• “If we were to one day encounter a form of life more powerful and intelligent than our own, and it regarded us as we regard fish, what would be our argument against being eaten?”
  • “Isn’t it strange how upset people get about a few dozen baseball players taking growth hormones, when we’re doing what we’re doing to our food animals and feeding them to our children?
  • “However much we obfuscate or ignore it, we know that the factory farm is inhumane in the deepest sense of the word. And we know that there is something that matters in a deep way about the lives we create for the living beings most within our power. Our response to the factory farm is ultimately a test of how we respond to the powerless, to the most distant, to the voiceless–it is a test of how we act when no one is forcing us to act one way or another.”
  • “What the meat industry figured out is that you don’t need healthy animals to make a profit. Sick animals are more profitable… Factory farms calculate how close to death they can keep animals without killing them. That’s the business model. How quickly they can be made to grow, how tightly they can be packed, how much or how little they can eat, how sick they can get without dying…We live in a world in which it’s conventional to treat an animal like a block of wood.”
  • “Scientific studies and government records suggest that virtually all (upwards of 95 percent of) chickens become infected with E. coli (an indicator of fecal contamination) and between 39 and 75 percent of chickens in retail stores are still infected. Around 8 percent of birds become infected with salmonella (down from several years ago, when at least one in four birds was infected, which still occurs on some farms). Seventy to 90 percent are infected with another potentially deadly pathogen, campylobacter. Chlorine baths are commonly used to remove slime, odor, and bacteria. Of course, consumers might notice that their chickens don’t taste quite right – how good could a drug-stuffed, disease-ridden, shit-contaminated animal possibly taste? – but the birds will be injected (or otherwise pumped up) with “broths” and salty solutions to give them what we have come to think of as the chicken look, smell, and taste. (A recent study by Consumer Reports found that chicken and turkey products, many labeled as natural, “ballooned with 10 to 30 percent of their weight as broth, flavoring, or water.”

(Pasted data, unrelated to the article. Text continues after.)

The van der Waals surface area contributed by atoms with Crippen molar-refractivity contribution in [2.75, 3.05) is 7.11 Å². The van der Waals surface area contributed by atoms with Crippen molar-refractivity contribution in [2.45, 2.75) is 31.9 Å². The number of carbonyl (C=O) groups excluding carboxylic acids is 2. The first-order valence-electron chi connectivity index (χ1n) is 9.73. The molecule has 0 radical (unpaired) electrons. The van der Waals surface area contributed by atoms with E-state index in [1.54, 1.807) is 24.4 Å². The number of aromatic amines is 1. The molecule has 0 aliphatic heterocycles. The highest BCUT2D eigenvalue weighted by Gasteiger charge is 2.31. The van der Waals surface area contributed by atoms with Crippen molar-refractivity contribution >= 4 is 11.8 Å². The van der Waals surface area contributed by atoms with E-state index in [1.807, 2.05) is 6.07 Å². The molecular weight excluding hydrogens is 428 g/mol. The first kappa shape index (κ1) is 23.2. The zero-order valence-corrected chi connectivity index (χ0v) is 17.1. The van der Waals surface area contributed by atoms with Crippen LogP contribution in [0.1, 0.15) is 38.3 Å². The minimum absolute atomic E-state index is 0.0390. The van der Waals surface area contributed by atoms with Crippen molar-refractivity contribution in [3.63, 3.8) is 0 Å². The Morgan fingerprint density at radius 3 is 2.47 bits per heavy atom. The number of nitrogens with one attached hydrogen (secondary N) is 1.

• “Find a printer paper and imagine a full-grown bird shaped something like a football with legs standing on it. Imagine 33,000 of these rectangles in a grid. (Broilers are never in cages, and never on multiple levels.) Now enclose the grid with windowless walls and put a ceiling on top. Run in automated (drug-laced) feed, water, heating, and ventilation systems. This is a farm.”
  • “The UN special envoy on food called it a ‘crime against humanity’ to funnel 100 million tons of grain and corn to ethanol when almost a billion people are starving. So what kind of crime is animal agriculture, which uses 756 million tons of grain and corn per year, much more than enough to adequately feed the 1.4 billion human who are living in dire poverty?”
  •  “We are breeding creatures incapable of surviving in any place other than the most artificial settings. We have focused the awesome power of modern genetic knowledge to bring into being animals that suffer more.”
  •  “About 3 million pounds of antibiotics are given to humans each year, but a whopping 17.8 million pounds are fed to livestock.